SimoneheleneMember@simoneheleneJoin Date: 2010Post Count: 2
Hi there, my husband and I are looking to purchase a property in Melbourne north east with the plan of putting 3 townhouses on it. Having never done anything like this before I am not too sure what I need to find out before we bid at auction. I have contacted the council and size wise the property is large enough to accommodate 3 townhouses. I have seen the section 32 and there are no easements or trees that we will have problems with. If anyone has any words of advice as to what homework I need to do I would be super grateful!
Cheers SimoneheleneTrevMember@trevJoin Date: 2006Post Count: 39
No expert here but check with the Council that a 3 townhouse development is likely to be approved, i.e. strata or Torrens title (or what that's called in Vic). Do the sums on the development costs vs. likely sales costs to establish an estimated profit for the development (work on at least 20% profit after all development costs). Are you able to rent the existing property while seeking Development Approval, which may take up to 12 months? Make sure that you have an appropriate tax structure in place, e.g company or trust. Is there a soils test available for the property or can you determine an expected soil profile from a soils map of the area, to see what effect it may have on footing design for the townhouses. Check any other town house developments in the area as a guide to standard of construction and finishes.SimoneheleneMember@simoneheleneJoin Date: 2010Post Count: 2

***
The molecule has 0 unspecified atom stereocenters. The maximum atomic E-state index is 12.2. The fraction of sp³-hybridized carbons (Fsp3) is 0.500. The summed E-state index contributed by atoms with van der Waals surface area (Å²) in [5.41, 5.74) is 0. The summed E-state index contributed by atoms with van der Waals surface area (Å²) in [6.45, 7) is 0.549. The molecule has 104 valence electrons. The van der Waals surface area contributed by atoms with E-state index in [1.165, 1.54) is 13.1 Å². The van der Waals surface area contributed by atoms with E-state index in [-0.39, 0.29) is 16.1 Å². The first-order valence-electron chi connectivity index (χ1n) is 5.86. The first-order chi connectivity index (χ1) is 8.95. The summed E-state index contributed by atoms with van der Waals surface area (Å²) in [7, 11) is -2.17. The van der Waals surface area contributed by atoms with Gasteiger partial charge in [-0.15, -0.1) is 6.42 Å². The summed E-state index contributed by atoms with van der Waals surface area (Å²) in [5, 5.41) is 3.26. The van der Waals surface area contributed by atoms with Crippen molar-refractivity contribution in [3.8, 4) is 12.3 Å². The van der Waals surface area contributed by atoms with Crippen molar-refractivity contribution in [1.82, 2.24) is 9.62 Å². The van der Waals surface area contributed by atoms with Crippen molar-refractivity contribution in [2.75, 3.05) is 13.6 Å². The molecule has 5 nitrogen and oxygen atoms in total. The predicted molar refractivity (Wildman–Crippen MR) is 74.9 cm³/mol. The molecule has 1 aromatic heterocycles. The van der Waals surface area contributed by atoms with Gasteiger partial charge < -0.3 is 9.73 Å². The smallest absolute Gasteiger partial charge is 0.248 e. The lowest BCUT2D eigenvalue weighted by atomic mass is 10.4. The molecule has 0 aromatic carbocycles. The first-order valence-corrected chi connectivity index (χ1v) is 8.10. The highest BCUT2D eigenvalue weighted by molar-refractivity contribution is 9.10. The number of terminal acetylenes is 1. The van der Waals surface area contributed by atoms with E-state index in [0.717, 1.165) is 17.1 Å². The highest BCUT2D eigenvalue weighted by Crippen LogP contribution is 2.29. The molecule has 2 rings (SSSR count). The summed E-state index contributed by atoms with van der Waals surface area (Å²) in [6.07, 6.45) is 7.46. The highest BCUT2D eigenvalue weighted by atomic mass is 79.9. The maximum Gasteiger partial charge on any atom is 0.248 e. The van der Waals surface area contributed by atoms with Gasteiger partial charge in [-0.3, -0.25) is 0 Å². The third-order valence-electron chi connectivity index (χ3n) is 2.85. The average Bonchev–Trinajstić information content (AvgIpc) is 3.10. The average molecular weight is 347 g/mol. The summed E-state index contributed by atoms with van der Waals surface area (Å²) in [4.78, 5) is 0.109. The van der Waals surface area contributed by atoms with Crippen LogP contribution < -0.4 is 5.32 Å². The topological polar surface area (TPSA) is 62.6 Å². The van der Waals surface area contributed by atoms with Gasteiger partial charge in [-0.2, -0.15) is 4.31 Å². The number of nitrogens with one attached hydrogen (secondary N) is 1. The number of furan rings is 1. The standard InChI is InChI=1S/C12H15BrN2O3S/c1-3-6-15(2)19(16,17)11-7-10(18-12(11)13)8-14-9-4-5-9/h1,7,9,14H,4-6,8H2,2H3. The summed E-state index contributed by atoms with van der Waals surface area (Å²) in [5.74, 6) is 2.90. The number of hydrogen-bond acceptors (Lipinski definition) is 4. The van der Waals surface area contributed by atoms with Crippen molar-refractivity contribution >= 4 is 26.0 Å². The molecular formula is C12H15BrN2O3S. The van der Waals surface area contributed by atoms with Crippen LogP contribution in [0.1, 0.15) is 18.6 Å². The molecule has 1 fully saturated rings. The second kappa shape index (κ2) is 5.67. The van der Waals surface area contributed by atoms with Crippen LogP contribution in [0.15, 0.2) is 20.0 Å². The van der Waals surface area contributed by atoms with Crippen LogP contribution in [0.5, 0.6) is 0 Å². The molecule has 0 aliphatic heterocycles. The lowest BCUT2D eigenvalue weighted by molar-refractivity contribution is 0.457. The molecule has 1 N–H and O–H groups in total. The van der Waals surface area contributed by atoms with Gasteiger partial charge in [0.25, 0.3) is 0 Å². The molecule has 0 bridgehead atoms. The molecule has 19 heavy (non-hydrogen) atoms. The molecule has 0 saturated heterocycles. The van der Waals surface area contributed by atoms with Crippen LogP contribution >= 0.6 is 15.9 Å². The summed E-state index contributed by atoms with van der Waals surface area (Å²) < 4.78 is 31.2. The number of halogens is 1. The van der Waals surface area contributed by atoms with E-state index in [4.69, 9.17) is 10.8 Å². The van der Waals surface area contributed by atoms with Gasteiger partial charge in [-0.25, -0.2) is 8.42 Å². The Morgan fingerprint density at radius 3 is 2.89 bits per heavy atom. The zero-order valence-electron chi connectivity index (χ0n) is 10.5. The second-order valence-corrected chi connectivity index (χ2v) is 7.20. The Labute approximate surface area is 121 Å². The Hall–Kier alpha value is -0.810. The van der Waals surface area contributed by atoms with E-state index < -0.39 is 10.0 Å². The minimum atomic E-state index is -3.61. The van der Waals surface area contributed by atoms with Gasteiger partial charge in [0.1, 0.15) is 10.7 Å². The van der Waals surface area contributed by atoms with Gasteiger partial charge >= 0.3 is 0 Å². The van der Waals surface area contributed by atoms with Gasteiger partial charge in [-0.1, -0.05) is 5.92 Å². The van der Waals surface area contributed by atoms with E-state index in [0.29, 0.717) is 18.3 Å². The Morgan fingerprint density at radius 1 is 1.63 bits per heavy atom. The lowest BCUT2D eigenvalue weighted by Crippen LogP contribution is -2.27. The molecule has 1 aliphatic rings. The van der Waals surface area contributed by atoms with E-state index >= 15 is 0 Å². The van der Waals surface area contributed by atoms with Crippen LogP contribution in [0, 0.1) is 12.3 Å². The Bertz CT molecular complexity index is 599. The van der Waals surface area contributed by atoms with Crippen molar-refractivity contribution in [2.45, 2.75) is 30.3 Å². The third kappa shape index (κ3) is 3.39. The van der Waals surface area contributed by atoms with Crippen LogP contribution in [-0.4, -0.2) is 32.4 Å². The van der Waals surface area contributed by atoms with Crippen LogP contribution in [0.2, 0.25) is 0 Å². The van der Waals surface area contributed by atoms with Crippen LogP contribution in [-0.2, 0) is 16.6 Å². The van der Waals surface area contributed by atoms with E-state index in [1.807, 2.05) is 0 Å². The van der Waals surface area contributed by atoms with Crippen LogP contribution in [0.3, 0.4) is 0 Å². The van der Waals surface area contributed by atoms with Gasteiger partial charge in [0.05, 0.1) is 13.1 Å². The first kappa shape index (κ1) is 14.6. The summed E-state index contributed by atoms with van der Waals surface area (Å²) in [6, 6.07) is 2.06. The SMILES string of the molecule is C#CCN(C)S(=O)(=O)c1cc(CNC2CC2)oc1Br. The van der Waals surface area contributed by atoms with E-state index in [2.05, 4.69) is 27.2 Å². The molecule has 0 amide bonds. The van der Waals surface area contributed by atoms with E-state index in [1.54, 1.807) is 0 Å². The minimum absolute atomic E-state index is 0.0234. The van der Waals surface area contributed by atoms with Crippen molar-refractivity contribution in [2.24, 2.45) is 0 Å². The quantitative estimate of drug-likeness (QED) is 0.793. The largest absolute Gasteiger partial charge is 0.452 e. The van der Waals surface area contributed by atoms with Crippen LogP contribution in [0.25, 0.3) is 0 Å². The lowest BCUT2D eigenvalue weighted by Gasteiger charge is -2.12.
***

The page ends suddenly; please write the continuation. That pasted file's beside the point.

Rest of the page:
Thanks so much Trev, you've given me some great things to start working on. The property does have a house that can be rented while we wait for permits. Would you know if the council would have a soil map of the area? Thanks heaps!christianbParticipant@christianbJoin Date: 2009Post Count: 386
Some great advice from Trev there.
Ultimately, having a plan is the most useful thing you can do.
There are professionals out there that can help with all of the elements that need to come together for a successful development, but you – as the developer – need to have the plan and the will to carry it out.
In the first instance you need to assess whether the property can be legally and practically developed as you propose. And, of course, be done profitably.
Some really rough rule of thumb to get you started:
A) Assume a density of 1:300m2. This won't always play out, but it will usually.
Assume build costs of $1,500/m2. This is a good starter and will provide a reasonable level of finish.
C) Assume a further 10% on top of this for infrastructure.
Put these together, and you have enough information to know if you should further the research.
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